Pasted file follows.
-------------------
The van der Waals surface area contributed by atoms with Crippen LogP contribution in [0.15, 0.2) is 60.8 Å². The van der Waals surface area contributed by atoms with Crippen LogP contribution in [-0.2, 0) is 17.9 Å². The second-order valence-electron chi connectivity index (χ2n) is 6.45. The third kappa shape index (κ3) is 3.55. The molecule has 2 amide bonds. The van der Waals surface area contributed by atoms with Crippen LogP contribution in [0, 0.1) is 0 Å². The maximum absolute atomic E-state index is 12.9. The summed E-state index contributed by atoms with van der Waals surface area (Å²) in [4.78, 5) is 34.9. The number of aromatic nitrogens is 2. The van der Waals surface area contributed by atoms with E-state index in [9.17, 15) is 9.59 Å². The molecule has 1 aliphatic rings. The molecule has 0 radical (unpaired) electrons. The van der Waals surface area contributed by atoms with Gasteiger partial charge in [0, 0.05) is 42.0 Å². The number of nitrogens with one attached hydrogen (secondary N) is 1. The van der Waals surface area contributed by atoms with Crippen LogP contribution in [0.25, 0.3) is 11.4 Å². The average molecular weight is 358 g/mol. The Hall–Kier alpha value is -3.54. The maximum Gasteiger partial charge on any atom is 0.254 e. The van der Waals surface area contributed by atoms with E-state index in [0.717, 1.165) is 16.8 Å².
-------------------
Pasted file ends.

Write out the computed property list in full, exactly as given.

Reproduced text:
The van der Waals surface area contributed by atoms with Crippen LogP contribution in [0.15, 0.2) is 60.8 Å². The van der Waals surface area contributed by atoms with Crippen LogP contribution in [-0.2, 0) is 17.9 Å². The second-order valence-electron chi connectivity index (χ2n) is 6.45. The third kappa shape index (κ3) is 3.55. The molecule has 2 amide bonds. The van der Waals surface area contributed by atoms with Crippen LogP contribution in [0, 0.1) is 0 Å². The maximum absolute atomic E-state index is 12.9. The summed E-state index contributed by atoms with van der Waals surface area (Å²) in [4.78, 5) is 34.9. The number of aromatic nitrogens is 2. The van der Waals surface area contributed by atoms with E-state index in [9.17, 15) is 9.59 Å². The molecule has 1 aliphatic rings. The molecule has 0 radical (unpaired) electrons. The van der Waals surface area contributed by atoms with Gasteiger partial charge in [0, 0.05) is 42.0 Å². The number of nitrogens with one attached hydrogen (secondary N) is 1. The van der Waals surface area contributed by atoms with Crippen LogP contribution in [0.25, 0.3) is 11.4 Å². The average molecular weight is 358 g/mol. The Hall–Kier alpha value is -3.54. The maximum Gasteiger partial charge on any atom is 0.254 e. The van der Waals surface area contributed by atoms with E-state index in [0.717, 1.165) is 16.8 Å².